Ferðafélag Íslands tours and huts – Awesome. Seriously consider Iceland for your next hiking trip. No bears, no bugs, no view blocking trees, flush toilets and warm huts, and really nicely equipped kitchens. We had wonderful guides – enthusiastic, knowledgeable, patient, and kind.
Grayline AKA Iceland Excursions – Not recommended, they’re basically bus drivers that contracts out all of their tours, with minimal quality control. We had one decent coach tour and one tour that was almost a complete waste of time. In our experience, their bus drivers are not as nice or responsive as Reykjavik Excursions bus drivers.
Posted 23 August 2011 - 10:57 AM
I'm in the business but content here solely my own and is not associated with my employer at all.
Sometimes, I try to disassociate myself from my own opinions.
Posted 23 August 2011 - 08:19 PM
Eldsmidgan. Good pizzeria, nice thin crust baked in a wood fired oven.
I actually just got back from Iceland too--and can definitely echo the good things to say about Eldsmidgan. My wife and I got a pie to go on Saturday and sat outside eating it while watching a band during culture night. They're putting what little wood there is in Iceland to good use!
As for outside Reykjavik, I have to say, I found the little hot dog cart in Stykkishólmur to be even better than Bæjarins beztu in Reykjavik. Their secret blew me away in its non-obvious simplicity: a spoonful of baked beans under the dog. Everyone loves baked beans with hot dogs but I've never encountered it in bun-form. Genius!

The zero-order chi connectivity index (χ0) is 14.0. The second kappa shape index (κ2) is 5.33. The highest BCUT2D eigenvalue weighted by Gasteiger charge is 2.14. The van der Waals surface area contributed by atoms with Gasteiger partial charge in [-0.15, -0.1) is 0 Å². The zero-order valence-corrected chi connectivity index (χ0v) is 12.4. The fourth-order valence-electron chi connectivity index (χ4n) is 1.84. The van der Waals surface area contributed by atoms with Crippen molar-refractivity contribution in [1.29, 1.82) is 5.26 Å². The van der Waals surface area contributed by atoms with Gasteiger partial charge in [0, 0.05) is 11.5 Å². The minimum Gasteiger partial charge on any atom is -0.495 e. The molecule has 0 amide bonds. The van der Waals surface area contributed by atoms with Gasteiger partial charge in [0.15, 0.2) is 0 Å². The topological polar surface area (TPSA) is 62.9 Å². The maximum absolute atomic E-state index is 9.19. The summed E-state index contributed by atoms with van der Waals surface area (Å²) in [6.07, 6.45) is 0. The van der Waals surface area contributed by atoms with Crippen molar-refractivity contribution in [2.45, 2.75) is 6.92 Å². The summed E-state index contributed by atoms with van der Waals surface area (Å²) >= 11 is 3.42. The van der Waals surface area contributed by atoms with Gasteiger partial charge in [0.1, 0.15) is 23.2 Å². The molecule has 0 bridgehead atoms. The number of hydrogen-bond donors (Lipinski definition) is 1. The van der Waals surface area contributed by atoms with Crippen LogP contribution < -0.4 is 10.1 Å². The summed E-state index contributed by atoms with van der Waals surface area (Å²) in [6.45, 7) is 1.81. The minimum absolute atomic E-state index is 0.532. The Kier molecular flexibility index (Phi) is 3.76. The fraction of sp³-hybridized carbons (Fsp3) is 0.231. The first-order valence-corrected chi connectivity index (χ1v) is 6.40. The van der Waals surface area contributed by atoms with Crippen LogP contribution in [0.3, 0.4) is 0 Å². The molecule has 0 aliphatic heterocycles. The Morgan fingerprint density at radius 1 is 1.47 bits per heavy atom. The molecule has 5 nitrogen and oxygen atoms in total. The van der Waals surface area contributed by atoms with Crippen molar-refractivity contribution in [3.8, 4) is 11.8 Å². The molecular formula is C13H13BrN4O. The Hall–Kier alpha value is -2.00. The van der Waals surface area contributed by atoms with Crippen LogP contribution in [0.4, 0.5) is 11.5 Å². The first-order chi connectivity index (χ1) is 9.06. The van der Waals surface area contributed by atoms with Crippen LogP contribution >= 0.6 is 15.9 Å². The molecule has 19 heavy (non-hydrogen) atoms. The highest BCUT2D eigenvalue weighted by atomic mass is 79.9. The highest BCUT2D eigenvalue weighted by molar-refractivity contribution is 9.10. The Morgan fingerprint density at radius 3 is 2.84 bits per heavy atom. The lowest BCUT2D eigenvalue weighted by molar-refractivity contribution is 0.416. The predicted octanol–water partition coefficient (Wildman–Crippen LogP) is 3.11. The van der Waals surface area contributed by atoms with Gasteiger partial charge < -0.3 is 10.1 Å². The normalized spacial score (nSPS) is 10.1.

Posted 06 September 2012 - 11:48 AM
If you are lucky enough to have lived in Paris as a young man, then wherever you go for the rest of your life, it stays with you, for Paris is a moveable feast.
Posted 06 September 2012 - 01:21 PM
But, man, food was expensive!
Posted 03 October 2012 - 10:15 AM
Posted 26 November 2012 - 02:52 PM
I had a spectacular dinner at Grillmarkaðarins. The restaurant is right in the heart of downtown, just down an alley off of Austurstæti (near the intersection with Lækjargata). You can't tell from the street, but the restaurant is enormous, where even the basement has probably 20-foot ceilings. It's very stylish and inviting, with lots of wood for a country with few trees. Also, the downstairs bar area has more Eames chairs than a Herman Miller factory.
We ordered the Christmas tasting menu which is nine courses of modern takes on traditional Icelandic holiday dishes. There was no written menu (we were told it changes frequently) nor explanation of what the courses were that night so we just hoped for the best and were not disappointed. There were a lot of surprises--for example, pickled herring served in a jar beside a deepfried, hardboiled egg topped with salmon was like an Icelandic deviled egg. Goose with a chocolate sauce and a side of roasted potatoes covered in caramel was nearly shocking in its ability to balance salty and sweet without going overboard in either direction. I did not expect to see a turkey dish (though I was more impressed with the bacon mustard that came with it). Two tasting menus and two beers came out to $160 (including tax and gratuity, of course), which I consider a pretty good deal (and helps show how Iceland is not as expensive as it once was--it's no Norway).
I haven't had much opportunity to experience this new Nordic movement that everybody seems to be talking about during the last few years but I think this meal really helped me get what the fuss is all about.